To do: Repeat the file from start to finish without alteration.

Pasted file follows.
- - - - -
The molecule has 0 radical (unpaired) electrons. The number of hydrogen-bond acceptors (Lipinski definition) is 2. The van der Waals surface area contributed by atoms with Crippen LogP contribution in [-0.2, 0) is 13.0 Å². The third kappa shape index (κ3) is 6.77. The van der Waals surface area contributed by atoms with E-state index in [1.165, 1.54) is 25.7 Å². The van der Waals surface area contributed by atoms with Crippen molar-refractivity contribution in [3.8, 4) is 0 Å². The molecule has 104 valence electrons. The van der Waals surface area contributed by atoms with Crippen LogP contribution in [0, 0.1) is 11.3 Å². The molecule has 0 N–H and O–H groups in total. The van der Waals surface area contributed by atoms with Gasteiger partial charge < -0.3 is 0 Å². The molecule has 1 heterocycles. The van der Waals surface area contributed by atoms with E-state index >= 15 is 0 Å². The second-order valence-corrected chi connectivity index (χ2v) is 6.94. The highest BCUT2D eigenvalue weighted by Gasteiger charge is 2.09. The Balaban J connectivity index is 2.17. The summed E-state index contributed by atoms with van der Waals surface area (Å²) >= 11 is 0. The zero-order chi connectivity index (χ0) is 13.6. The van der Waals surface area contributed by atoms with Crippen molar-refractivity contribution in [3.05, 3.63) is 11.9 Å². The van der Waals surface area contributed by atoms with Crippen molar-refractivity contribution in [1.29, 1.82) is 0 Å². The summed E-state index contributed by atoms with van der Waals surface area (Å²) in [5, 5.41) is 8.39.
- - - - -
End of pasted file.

The molecule has 0 radical (unpaired) electrons. The number of hydrogen-bond acceptors (Lipinski definition) is 2. The van der Waals surface area contributed by atoms with Crippen LogP contribution in [-0.2, 0) is 13.0 Å². The third kappa shape index (κ3) is 6.77. The van der Waals surface area contributed by atoms with E-state index in [1.165, 1.54) is 25.7 Å². The van der Waals surface area contributed by atoms with Crippen molar-refractivity contribution in [3.8, 4) is 0 Å². The molecule has 104 valence electrons. The van der Waals surface area contributed by atoms with Crippen LogP contribution in [0, 0.1) is 11.3 Å². The molecule has 0 N–H and O–H groups in total. The van der Waals surface area contributed by atoms with Gasteiger partial charge < -0.3 is 0 Å². The molecule has 1 heterocycles. The van der Waals surface area contributed by atoms with E-state index >= 15 is 0 Å². The second-order valence-corrected chi connectivity index (χ2v) is 6.94. The highest BCUT2D eigenvalue weighted by Gasteiger charge is 2.09. The Balaban J connectivity index is 2.17. The summed E-state index contributed by atoms with van der Waals surface area (Å²) >= 11 is 0. The zero-order chi connectivity index (χ0) is 13.6. The van der Waals surface area contributed by atoms with Crippen molar-refractivity contribution in [3.05, 3.63) is 11.9 Å². The van der Waals surface area contributed by atoms with Crippen molar-refractivity contribution in [1.29, 1.82) is 0 Å². The summed E-state index contributed by atoms with van der Waals surface area (Å²) in [5, 5.41) is 8.39.